In conjunction with the approaching 25th anniversary of the Supreme Court's pro-censorship Hazelwood ruling, the following is a column written by Steve Marcantonio, a Colorado high school student journalist, sharing his recent experience with censorship and how he worked with administrators to overcome it.
With a familiar feeling of excitement and accomplishment, I looked at the latest issue of my school’s newspaper and flipped it open to the page that I knew would contain my name in bold print, next to the title of Editor-in-Chief.
As recently as 46 years ago, states could make it a crime for a white woman to marry a black man; now, we have the son of an interracial couple in the White House.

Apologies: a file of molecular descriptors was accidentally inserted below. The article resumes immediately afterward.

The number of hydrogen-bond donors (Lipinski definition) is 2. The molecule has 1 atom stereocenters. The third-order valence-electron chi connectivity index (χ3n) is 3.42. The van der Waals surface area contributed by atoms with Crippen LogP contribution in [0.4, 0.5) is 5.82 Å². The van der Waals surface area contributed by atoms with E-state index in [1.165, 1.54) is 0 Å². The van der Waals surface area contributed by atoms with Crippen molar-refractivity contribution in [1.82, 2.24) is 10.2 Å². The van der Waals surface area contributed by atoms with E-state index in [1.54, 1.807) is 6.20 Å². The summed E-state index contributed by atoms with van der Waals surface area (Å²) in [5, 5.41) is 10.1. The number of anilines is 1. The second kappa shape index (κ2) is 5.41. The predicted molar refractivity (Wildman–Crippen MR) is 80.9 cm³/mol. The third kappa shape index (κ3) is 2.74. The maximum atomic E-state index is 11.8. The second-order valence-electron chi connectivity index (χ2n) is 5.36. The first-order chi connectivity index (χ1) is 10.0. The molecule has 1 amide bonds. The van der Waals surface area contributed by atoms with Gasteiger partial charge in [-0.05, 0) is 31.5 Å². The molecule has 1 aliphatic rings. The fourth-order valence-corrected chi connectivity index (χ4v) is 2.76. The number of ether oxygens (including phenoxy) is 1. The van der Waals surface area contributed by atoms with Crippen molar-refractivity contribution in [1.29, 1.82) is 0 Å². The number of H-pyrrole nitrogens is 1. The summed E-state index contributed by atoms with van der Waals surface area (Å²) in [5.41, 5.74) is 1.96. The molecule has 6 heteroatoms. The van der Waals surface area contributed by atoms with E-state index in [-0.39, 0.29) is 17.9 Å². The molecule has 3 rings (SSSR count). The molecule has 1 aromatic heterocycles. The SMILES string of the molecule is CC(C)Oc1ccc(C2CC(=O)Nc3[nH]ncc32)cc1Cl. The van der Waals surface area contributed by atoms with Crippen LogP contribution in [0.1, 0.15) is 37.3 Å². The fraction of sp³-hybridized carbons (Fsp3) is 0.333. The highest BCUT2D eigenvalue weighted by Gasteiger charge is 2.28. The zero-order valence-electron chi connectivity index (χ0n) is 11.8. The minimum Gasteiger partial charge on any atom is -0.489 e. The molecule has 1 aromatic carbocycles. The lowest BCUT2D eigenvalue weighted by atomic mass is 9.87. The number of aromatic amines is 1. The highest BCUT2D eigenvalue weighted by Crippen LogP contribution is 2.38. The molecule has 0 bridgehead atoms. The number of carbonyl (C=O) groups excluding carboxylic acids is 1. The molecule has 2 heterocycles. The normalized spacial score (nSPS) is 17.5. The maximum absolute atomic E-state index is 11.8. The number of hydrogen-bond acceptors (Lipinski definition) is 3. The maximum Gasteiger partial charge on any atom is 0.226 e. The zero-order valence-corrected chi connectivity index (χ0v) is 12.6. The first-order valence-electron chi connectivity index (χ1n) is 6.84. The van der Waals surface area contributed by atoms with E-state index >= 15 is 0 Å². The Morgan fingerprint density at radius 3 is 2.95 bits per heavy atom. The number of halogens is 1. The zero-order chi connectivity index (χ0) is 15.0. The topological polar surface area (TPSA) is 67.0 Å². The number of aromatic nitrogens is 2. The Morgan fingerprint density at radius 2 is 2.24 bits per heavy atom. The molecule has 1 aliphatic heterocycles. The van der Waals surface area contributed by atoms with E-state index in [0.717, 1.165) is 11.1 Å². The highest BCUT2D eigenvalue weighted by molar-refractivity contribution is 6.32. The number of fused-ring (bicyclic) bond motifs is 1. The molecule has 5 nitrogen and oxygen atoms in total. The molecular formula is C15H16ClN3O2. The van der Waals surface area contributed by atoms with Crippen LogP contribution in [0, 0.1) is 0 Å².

This weekend, former editors of The Famuan at Florida A&M University launched an underground website, inkandfangs.com, to distribute news during a suspension of the paper's publishing by the journalism school's dean.
Karl Etters, who had been serving as editor-in-chief of The Famuan before being told last week that he would have to reapply for his job, said the staff of about 10 made the decision to create the site because they feel it's important to continue covering the campus.
The Famuan's first issue of the semester was to have been published today, but staff learned last week that journalism dean Ann Kimbrough was suspending publication until staff completed training.
In the week and a half since the staff of The Famuan at Florida A&M University learned they could not publish the paper as planned without taking part in additional training and reapplying for their position, student journalists at newspapers across the country have spoken up in defense of the Famuan staff in several strongly worded editorials and columns.